In 1978, New Yorker writer Joseph Kraft visited Iran. The Shah, after twenty-five years in power, was losing his grip on the country. The clerics, mainly based in the Shi’a holy city of Qom, sensed that Iran was losing its Islamic core to Western culture and U.S. interests; the working class, faced with rising inflation and poverty, was restless; everyone was pushing for free elections. Every week, it seemed, brought a new round of protests. And the Shah, instead of cracking down, tried to find a compromise with his political opponents. It didn’t work. By February 1979, the Shah was in exile, and Ayatollah Ruhollah Khomeini had returned from his exile in Paris under the banner of revolution.
Kraft’s Letter from Iran ran on December 18, 1978. At the time, the Shah and his people did not consider Khomenei’s strident Islamism the greatest threat to the regime—instead, they feared the rise of the more pragmatic Grand Ayatollah Sayyid Shariatmadari, who was based in Iran, and an array of secular activists. Revolution seemed inevitable as the new year approached, and Kraft captured the confusion of the regime and the strategic patience of the opposition:
Sensing peril, the military government on November 28th banned “processions of any kind” during Moharram. Nevertheless, crowds demonstrated in Teheran during the first two days of the holy month, and there were violations of the curfew on a large scale. Oil production dropped from 5.8 million to below 2 million barrels a day. An exodus of Americans got under way. But even as high noon approached, the major protagonists drew back. The Shah ordered that a hundred and twenty political prisoners be freed on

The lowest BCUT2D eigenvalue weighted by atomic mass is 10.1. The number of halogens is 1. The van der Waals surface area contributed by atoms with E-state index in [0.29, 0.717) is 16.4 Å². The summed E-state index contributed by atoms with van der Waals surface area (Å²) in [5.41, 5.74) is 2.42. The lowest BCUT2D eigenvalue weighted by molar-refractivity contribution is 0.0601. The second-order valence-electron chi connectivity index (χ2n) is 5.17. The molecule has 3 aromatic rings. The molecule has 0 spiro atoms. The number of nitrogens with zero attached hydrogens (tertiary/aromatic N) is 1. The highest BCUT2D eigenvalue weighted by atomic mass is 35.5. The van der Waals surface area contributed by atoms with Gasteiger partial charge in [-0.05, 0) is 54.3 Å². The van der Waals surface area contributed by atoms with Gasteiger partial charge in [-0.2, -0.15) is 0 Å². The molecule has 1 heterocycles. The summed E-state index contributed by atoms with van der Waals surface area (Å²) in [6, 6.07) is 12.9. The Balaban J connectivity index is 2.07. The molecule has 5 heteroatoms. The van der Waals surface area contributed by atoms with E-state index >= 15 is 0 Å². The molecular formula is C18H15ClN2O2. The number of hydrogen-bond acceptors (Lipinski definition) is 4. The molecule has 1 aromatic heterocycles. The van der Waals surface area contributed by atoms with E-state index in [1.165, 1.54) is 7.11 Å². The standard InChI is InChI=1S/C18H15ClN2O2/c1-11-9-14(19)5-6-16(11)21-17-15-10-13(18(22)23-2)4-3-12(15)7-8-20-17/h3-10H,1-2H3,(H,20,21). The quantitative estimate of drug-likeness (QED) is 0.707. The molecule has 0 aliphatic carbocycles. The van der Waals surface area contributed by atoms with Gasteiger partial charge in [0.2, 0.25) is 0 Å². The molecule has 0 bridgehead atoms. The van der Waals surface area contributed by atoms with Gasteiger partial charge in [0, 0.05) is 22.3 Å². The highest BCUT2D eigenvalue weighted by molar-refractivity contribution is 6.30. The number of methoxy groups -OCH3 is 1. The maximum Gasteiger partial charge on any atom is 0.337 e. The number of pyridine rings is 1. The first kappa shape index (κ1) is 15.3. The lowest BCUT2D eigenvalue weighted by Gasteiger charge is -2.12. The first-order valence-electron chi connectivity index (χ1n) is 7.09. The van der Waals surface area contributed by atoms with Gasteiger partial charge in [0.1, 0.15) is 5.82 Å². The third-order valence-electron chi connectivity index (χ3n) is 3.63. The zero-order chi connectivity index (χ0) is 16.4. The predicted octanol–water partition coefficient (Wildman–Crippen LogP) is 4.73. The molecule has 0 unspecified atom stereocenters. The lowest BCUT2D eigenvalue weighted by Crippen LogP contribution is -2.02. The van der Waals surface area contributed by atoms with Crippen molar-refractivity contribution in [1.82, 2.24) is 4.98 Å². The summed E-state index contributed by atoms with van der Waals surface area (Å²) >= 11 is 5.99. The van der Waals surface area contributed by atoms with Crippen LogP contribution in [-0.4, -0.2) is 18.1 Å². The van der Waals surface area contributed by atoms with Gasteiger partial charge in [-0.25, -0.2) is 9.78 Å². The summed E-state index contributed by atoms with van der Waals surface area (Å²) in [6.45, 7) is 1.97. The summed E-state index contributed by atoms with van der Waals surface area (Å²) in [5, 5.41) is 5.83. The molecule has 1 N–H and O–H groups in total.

Sunday, December 10th. On December 6th, Karim Sanjabi, the National Front leader, was released from custody. On December 8th, Ayatollah Shariatmadari, at a press conference in Qum, urged his followers to avoid violence. That same day, the military government announced it would permit the religious processions, and the next day pledged to keep troops only in the northern sections of Teheran, out of the line of march.
On Sunday and Monday, December 10th and 11th, crowds of several hundred thousand paraded through the downtown streets. They shouted Islamic religious slogans, and showed hostility toward the Shah, the military government, and the United States. But there was no serious violence, and those who tried to make trouble were constrained by more responsible elements in the procession. The troops drawn up in the northern section of town, in the vicinity of the Niavaran Palace, were not even tested.